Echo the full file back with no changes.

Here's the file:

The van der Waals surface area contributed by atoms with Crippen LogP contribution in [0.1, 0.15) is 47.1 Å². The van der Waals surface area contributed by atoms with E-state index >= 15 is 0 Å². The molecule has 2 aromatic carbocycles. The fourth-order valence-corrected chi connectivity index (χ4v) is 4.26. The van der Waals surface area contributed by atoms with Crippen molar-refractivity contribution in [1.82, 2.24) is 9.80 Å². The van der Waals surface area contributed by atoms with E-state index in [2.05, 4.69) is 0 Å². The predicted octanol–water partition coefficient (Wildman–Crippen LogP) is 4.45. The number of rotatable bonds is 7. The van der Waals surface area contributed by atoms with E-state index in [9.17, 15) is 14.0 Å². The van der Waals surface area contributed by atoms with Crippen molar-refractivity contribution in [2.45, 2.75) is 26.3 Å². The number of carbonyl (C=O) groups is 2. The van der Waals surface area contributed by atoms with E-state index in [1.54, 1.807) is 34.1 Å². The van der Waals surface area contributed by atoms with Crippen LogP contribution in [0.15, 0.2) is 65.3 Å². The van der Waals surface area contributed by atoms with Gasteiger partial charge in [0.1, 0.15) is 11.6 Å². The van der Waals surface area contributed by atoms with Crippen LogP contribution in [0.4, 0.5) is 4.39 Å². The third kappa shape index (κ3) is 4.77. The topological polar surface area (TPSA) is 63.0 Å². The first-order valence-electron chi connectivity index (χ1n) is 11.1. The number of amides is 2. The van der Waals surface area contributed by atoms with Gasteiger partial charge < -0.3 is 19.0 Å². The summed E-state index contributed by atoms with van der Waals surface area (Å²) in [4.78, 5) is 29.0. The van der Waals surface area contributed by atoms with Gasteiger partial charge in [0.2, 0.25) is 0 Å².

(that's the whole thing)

The van der Waals surface area contributed by atoms with Crippen LogP contribution in [0.1, 0.15) is 47.1 Å². The van der Waals surface area contributed by atoms with E-state index >= 15 is 0 Å². The molecule has 2 aromatic carbocycles. The fourth-order valence-corrected chi connectivity index (χ4v) is 4.26. The van der Waals surface area contributed by atoms with Crippen molar-refractivity contribution in [1.82, 2.24) is 9.80 Å². The van der Waals surface area contributed by atoms with E-state index in [2.05, 4.69) is 0 Å². The predicted octanol–water partition coefficient (Wildman–Crippen LogP) is 4.45. The number of rotatable bonds is 7. The van der Waals surface area contributed by atoms with E-state index in [9.17, 15) is 14.0 Å². The van der Waals surface area contributed by atoms with Crippen molar-refractivity contribution in [2.45, 2.75) is 26.3 Å². The number of carbonyl (C=O) groups is 2. The van der Waals surface area contributed by atoms with E-state index in [1.54, 1.807) is 34.1 Å². The van der Waals surface area contributed by atoms with Crippen LogP contribution in [0.15, 0.2) is 65.3 Å². The van der Waals surface area contributed by atoms with Gasteiger partial charge in [0.1, 0.15) is 11.6 Å². The van der Waals surface area contributed by atoms with Crippen LogP contribution in [0.4, 0.5) is 4.39 Å². The third kappa shape index (κ3) is 4.77. The topological polar surface area (TPSA) is 63.0 Å². The first-order valence-electron chi connectivity index (χ1n) is 11.1. The number of amides is 2. The van der Waals surface area contributed by atoms with Gasteiger partial charge < -0.3 is 19.0 Å². The summed E-state index contributed by atoms with van der Waals surface area (Å²) in [4.78, 5) is 29.0. The van der Waals surface area contributed by atoms with Gasteiger partial charge in [0.2, 0.25) is 0 Å².